- PhD in Criminology: This degree typically takes 4 to 5 years to complete, depending on the amount of education the student has. Individuals with a PhD in Criminology degree are the top academic scholars and leaders in criminology policy.
Courses at the undergraduate level for criminology include classes in government, sociology, psychology, sociological psychology, criminal law, juvenile delinquency, criminal theory, and constitutional law. Studies may include abnormal psychology, forensics, statistics and corrections. Some students take additional courses that deal with the criminal justice system in general and prisons in particular. Writing, computer science, and logic classes round out most criminology courses.
Advanced degrees are usually necessary to achieve the top positions in the field of criminology. Many employers require the candidate undergo extensive background checks, multiple interviews, and drug screenings. Candidates must have no criminal history or drugs in their system. Employers may have additional qualifications, such as advanced education.
Online Degree Options
Students may pursue a degree in criminology online. Mount St. Mary’s University in Los Angeles, California, offers an accredited online course in criminology. The program uses a project-based approach that gives students the foundational knowledge and the real-world skills they need to enter the workforce as criminologists. The program has gained national recognition for its rigorous academic programs, focus on developing citizen leaders, and for empowering women.
Graduates find jobs with law enforcement, probation, crime prevention, homeland security, forensic research, rehabilitation, programs for at-risk populations, and more.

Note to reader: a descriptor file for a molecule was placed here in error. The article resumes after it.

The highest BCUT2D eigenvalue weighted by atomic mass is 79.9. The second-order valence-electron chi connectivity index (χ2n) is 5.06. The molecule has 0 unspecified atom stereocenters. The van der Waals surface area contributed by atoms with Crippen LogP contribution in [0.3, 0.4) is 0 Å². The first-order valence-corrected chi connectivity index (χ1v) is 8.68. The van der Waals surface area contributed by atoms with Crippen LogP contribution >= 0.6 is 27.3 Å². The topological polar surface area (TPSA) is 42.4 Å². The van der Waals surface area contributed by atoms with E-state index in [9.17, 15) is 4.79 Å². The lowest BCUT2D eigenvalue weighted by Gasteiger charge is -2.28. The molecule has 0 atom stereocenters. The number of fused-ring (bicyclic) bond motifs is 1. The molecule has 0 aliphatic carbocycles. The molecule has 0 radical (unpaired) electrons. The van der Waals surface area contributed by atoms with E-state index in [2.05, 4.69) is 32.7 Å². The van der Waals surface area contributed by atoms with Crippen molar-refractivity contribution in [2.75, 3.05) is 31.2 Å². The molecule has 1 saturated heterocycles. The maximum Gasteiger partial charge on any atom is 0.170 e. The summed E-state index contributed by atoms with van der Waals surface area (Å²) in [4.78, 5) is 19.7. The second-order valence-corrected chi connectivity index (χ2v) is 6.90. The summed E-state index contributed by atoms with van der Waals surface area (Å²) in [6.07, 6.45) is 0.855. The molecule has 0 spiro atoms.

Accreditation assures students and employers that a program offers a rigorous curriculum in criminology. Degrees from accredited programs are relevant to criminology, and will continue to be relevant in the quickly changing field of criminology.
There are 129 accredited criminology schools in the United States, according to Career Index. Many accrediting organizations accredit programs in various regions of the country.
- Middle States Association of Colleges and Schools, accredits programs in criminology in the states of Delaware, the District of Columbia, Maryland, New Jersey, New York, Pennsylvania, Puerto Rico, and the Virgin Islands
- New England Association of Colleges and Schools accredits criminology schools in Connecticut, Maine, Massachusetts, New Hampshire, Rhode Island, and Vermont
- North Central Association of Colleges and Schools accredits programs in the North Central region of the United States, including Arizona, Arkansas, Colorado, Illinois, Indiana, Iowa, Kansas, Michigan, Minnesota, Nebraska, New Mexico, Ohio, Oklahoma, South Dakota, West Virginia, and Wyoming
- Northwest Commission on Colleges and Schools accredits programs in the Northwest region of the nation, including the states of Alaska, Idaho, Montana, Nevada, Oregon, Utah, and Washington
- Southern Association of Colleges and Schools is an accrediting organization serving the southern region of the United States. It accredits programs in Alabama, Florida, Georgia, Kentucky, Louisiana, Mississippi, North Carolina, South Carolina, Tennessee, Texas, and Virginia.
- Western Association of Schools and Colleges accredits criminology programs in the Western region that includes California, Hawaii, and Guam.
Criminology is an exciting field with reliable job growth and opportunity. The profession is right for anyone who is passionate about helping others and is interested in human behavior. Working in criminology require very good computer and science skills, excellent communication skills, and the necessary skills, knowledge, insight, and sensitivity to work in criminal justice, juvenile justice, and victim’s services agencies.